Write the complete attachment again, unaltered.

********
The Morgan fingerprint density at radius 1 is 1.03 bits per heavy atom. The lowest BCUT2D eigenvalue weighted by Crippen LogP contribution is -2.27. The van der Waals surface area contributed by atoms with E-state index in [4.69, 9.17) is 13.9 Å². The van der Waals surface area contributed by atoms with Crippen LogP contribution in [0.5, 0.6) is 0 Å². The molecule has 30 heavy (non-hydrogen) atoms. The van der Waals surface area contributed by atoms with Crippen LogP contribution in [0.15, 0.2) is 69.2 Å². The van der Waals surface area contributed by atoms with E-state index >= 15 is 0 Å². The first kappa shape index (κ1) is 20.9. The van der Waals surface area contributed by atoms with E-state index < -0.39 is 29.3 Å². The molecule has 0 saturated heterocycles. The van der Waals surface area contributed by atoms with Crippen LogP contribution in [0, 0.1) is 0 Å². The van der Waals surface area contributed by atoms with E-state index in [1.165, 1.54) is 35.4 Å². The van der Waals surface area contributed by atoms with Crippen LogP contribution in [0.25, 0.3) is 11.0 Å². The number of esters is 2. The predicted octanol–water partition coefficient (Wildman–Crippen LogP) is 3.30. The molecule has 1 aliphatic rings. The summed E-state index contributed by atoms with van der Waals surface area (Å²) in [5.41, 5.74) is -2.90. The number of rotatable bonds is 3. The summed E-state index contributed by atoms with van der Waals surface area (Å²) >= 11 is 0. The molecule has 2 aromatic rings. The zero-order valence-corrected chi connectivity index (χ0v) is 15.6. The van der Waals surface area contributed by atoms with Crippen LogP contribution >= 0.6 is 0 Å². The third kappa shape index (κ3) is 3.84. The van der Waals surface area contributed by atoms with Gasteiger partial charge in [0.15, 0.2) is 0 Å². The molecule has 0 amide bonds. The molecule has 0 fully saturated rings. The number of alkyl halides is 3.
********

The Morgan fingerprint density at radius 1 is 1.03 bits per heavy atom. The lowest BCUT2D eigenvalue weighted by Crippen LogP contribution is -2.27. The van der Waals surface area contributed by atoms with E-state index in [4.69, 9.17) is 13.9 Å². The van der Waals surface area contributed by atoms with Crippen LogP contribution in [0.5, 0.6) is 0 Å². The molecule has 30 heavy (non-hydrogen) atoms. The van der Waals surface area contributed by atoms with Crippen LogP contribution in [0.15, 0.2) is 69.2 Å². The van der Waals surface area contributed by atoms with E-state index >= 15 is 0 Å². The first kappa shape index (κ1) is 20.9. The van der Waals surface area contributed by atoms with E-state index < -0.39 is 29.3 Å². The molecule has 0 saturated heterocycles. The van der Waals surface area contributed by atoms with Crippen LogP contribution in [0, 0.1) is 0 Å². The van der Waals surface area contributed by atoms with E-state index in [1.165, 1.54) is 35.4 Å². The van der Waals surface area contributed by atoms with Crippen LogP contribution in [0.25, 0.3) is 11.0 Å². The number of esters is 2. The predicted octanol–water partition coefficient (Wildman–Crippen LogP) is 3.30. The molecule has 1 aliphatic rings. The summed E-state index contributed by atoms with van der Waals surface area (Å²) in [5.41, 5.74) is -2.90. The number of rotatable bonds is 3. The summed E-state index contributed by atoms with van der Waals surface area (Å²) >= 11 is 0. The molecule has 2 aromatic rings. The zero-order valence-corrected chi connectivity index (χ0v) is 15.6. The van der Waals surface area contributed by atoms with Crippen LogP contribution >= 0.6 is 0 Å². The third kappa shape index (κ3) is 3.84. The van der Waals surface area contributed by atoms with Gasteiger partial charge in [0.15, 0.2) is 0 Å². The molecule has 0 amide bonds. The molecule has 0 fully saturated rings. The number of alkyl halides is 3.